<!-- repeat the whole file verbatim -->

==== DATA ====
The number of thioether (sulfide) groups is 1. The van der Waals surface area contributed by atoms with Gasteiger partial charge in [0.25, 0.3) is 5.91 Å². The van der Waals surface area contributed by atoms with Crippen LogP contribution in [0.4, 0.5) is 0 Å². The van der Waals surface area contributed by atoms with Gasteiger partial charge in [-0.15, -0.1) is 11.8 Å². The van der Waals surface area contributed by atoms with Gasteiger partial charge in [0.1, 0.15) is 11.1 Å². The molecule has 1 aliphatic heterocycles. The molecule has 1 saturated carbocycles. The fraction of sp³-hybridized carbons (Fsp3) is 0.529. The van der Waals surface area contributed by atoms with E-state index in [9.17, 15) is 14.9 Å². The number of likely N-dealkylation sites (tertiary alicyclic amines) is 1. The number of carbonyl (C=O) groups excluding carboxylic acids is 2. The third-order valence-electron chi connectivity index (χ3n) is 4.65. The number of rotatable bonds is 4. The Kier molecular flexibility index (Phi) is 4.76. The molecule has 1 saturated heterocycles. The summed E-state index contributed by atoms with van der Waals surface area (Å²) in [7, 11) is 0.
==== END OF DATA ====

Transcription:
The number of thioether (sulfide) groups is 1. The van der Waals surface area contributed by atoms with Gasteiger partial charge in [0.25, 0.3) is 5.91 Å². The van der Waals surface area contributed by atoms with Crippen LogP contribution in [0.4, 0.5) is 0 Å². The van der Waals surface area contributed by atoms with Gasteiger partial charge in [-0.15, -0.1) is 11.8 Å². The van der Waals surface area contributed by atoms with Gasteiger partial charge in [0.1, 0.15) is 11.1 Å². The molecule has 1 aliphatic heterocycles. The molecule has 1 saturated carbocycles. The fraction of sp³-hybridized carbons (Fsp3) is 0.529. The van der Waals surface area contributed by atoms with E-state index in [9.17, 15) is 14.9 Å². The number of likely N-dealkylation sites (tertiary alicyclic amines) is 1. The number of carbonyl (C=O) groups excluding carboxylic acids is 2. The third-order valence-electron chi connectivity index (χ3n) is 4.65. The number of rotatable bonds is 4. The Kier molecular flexibility index (Phi) is 4.76. The molecule has 1 saturated heterocycles. The summed E-state index contributed by atoms with van der Waals surface area (Å²) in [7, 11) is 0.